Despite the Hamas rejection, Israel’s Cabinet decided to extend a truce for 24 hours, until midnight (2100 GMT) Sunday.

    July 27, 2014

  • Gaza sides agree to lull; truce stalled

    Israel-Hamas fighting looked headed for escalation after U.S. Secretary of State John Kerry failed Friday to broker a weeklong truce as a first step toward a broader deal and Israel’s defense minister warned Israel might soon expand its Gaza ground operation “significantly.”

    July 26, 2014

  • U.S.: Russia firing across border into Ukraine

    Russia is launching artillery attacks from its soil on Ukrainian troops and preparing to move heavier weaponry across the border, the U.S. and Ukraine charged Friday in what appeared to be an ominous escalation of the crisis.
    Russia accused Washington of lying and charged Ukraine with firing across the border on a Russian village. It also toughened its economic measures against Ukraine by banning dairy imports.

    July 26, 2014

  • U.N. school in Gaza in cross-fire; 15 killed

    A U.N. school in Gaza crowded with hundreds of Palestinians seeking refuge from fierce fighting came under fire Thursday, killing at least 15 civilians and leaving a sad tableau of blood-spattered pillows, blankets and children’s clothing scattered in the courtyard.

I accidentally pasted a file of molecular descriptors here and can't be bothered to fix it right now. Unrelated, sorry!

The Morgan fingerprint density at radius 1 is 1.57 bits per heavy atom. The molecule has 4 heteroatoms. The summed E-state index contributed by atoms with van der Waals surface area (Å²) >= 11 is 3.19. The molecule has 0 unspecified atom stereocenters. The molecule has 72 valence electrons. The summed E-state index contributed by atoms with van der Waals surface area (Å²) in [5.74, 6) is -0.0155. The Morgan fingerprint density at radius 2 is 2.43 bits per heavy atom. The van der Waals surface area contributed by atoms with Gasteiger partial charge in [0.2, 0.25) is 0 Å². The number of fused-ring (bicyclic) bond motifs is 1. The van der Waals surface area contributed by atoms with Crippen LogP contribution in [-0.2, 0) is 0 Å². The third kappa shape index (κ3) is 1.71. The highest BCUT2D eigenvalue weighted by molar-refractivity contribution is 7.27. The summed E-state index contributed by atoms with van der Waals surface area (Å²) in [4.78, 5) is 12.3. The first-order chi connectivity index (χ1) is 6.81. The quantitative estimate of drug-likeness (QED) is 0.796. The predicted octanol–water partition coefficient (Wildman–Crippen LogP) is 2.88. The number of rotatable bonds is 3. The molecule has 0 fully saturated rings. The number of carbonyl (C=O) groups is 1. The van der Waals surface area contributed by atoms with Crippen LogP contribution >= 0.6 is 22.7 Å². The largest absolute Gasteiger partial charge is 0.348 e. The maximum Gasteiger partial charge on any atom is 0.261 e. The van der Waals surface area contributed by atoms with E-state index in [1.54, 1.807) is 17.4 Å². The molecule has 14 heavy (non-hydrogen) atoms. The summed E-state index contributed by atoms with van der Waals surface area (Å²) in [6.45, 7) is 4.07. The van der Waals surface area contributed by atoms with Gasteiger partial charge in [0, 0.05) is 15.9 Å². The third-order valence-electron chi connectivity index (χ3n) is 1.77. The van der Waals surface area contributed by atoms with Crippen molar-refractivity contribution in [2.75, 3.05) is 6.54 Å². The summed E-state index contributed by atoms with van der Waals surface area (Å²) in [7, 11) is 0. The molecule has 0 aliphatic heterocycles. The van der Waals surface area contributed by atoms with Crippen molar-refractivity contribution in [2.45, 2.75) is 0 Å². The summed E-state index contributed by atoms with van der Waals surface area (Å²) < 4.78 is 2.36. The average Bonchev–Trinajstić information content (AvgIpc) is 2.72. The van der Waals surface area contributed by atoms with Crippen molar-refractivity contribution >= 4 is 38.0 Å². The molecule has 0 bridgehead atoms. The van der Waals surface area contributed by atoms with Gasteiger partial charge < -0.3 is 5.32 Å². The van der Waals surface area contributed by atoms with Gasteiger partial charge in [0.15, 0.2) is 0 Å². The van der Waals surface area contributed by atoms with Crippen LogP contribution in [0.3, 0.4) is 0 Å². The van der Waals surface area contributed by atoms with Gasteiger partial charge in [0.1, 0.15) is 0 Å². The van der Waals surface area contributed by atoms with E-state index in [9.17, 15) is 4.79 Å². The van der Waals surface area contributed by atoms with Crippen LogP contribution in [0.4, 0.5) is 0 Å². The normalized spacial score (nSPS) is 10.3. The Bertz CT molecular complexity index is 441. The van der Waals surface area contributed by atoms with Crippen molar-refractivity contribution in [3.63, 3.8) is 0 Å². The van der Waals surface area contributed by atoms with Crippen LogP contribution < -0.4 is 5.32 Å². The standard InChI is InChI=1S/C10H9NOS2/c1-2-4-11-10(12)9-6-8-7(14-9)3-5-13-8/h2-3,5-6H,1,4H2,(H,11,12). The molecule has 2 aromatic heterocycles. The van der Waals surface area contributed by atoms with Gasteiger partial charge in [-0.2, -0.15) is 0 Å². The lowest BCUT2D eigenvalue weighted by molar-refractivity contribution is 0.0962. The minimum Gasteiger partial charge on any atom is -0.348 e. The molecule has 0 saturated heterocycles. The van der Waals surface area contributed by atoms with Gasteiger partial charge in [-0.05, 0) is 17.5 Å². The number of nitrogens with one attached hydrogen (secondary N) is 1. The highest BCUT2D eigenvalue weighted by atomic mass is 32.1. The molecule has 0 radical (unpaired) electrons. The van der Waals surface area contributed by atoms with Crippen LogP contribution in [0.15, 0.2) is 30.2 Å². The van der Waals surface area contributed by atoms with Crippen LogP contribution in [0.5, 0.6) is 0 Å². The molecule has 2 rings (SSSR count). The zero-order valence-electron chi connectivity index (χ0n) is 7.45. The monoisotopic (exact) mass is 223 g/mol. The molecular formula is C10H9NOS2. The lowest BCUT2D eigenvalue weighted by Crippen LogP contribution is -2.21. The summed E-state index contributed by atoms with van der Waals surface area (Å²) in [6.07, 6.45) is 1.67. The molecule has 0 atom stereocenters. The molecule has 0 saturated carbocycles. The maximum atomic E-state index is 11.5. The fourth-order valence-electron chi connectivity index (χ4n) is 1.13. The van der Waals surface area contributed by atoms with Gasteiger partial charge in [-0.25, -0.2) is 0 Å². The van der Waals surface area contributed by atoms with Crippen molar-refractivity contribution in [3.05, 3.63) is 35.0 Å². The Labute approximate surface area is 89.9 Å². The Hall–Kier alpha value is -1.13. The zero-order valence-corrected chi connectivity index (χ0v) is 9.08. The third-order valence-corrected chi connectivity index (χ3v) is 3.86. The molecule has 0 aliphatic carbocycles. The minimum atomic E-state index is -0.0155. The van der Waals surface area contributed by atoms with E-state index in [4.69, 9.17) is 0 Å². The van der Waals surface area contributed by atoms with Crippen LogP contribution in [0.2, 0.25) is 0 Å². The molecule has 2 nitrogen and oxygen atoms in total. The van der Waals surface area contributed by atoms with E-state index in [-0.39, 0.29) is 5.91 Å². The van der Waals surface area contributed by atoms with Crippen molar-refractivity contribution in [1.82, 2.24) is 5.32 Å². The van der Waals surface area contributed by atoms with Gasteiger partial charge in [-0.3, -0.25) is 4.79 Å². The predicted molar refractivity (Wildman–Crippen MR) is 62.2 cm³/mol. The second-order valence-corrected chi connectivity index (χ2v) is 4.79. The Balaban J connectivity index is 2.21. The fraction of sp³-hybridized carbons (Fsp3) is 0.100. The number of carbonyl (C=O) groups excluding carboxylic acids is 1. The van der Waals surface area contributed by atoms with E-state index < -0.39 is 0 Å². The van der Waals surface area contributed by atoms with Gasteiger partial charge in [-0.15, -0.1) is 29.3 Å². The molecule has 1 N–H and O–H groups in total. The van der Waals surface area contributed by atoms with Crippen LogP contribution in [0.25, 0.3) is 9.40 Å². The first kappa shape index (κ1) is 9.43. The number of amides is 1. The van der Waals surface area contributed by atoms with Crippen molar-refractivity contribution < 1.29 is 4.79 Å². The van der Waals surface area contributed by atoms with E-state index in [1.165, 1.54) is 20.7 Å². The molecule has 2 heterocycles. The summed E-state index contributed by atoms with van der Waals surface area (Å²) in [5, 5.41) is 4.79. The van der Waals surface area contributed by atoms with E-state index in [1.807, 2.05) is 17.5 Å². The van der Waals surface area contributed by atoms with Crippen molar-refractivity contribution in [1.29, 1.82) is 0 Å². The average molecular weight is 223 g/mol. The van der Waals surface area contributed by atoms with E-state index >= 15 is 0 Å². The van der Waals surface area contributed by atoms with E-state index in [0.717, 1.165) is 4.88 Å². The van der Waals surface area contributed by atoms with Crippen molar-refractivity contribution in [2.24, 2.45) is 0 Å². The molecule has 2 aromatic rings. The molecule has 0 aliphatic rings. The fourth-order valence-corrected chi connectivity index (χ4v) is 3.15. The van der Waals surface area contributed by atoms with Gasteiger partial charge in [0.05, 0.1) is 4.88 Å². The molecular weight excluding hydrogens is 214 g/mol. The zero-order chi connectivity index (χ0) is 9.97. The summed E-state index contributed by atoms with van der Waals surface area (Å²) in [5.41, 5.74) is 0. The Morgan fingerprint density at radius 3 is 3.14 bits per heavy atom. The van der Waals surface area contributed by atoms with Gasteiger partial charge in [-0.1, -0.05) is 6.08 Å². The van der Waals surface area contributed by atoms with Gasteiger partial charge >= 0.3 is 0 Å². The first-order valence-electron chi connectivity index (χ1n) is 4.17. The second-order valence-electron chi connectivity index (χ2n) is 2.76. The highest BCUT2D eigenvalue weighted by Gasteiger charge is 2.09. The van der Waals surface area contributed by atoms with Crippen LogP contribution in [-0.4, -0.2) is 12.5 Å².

July 25, 2014

  • Jet with 116 on board crashes in Mali

    An Air Algerie jetliner carrying 116 people crashed Thursday in a rainstorm over restive Mali, and its wreckage was found near the border of neighboring Burkina Faso — the third major international aviation disaster in a week.

    July 25, 2014

  • Two more planes with Ukraine bodies arrive in Netherlands

    Two more military aircraft carrying remains of victims from the Malaysian plane disaster arrived in the Netherlands on Thursday, while Australian and Dutch diplomats joined to promote a plan for a U.N. team to secure the crash site which has been controlled by pro-Russian rebels.